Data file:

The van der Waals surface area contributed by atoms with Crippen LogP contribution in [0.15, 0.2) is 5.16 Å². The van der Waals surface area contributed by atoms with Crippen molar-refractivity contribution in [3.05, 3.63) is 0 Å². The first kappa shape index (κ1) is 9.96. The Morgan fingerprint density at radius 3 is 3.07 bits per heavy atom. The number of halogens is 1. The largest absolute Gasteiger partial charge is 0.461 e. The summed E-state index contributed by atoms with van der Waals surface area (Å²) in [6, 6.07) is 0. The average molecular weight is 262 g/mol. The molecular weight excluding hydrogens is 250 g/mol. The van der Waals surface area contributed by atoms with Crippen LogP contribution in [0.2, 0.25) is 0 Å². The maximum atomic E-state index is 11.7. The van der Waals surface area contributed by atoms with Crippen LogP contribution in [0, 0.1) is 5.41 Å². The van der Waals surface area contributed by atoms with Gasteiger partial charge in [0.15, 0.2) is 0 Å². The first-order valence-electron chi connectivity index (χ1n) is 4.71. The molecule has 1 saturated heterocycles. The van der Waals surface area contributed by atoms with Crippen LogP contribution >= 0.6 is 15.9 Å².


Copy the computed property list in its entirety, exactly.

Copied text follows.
The van der Waals surface area contributed by atoms with Crippen LogP contribution in [0.15, 0.2) is 5.16 Å². The van der Waals surface area contributed by atoms with Crippen molar-refractivity contribution in [3.05, 3.63) is 0 Å². The first kappa shape index (κ1) is 9.96. The Morgan fingerprint density at radius 3 is 3.07 bits per heavy atom. The number of halogens is 1. The largest absolute Gasteiger partial charge is 0.461 e. The summed E-state index contributed by atoms with van der Waals surface area (Å²) in [6, 6.07) is 0. The average molecular weight is 262 g/mol. The molecular weight excluding hydrogens is 250 g/mol. The van der Waals surface area contributed by atoms with Crippen LogP contribution in [0.2, 0.25) is 0 Å². The maximum atomic E-state index is 11.7. The van der Waals surface area contributed by atoms with Crippen LogP contribution in [0, 0.1) is 5.41 Å². The van der Waals surface area contributed by atoms with Gasteiger partial charge in [0.15, 0.2) is 0 Å². The first-order valence-electron chi connectivity index (χ1n) is 4.71. The molecule has 1 saturated heterocycles. The van der Waals surface area contributed by atoms with Crippen LogP contribution >= 0.6 is 15.9 Å².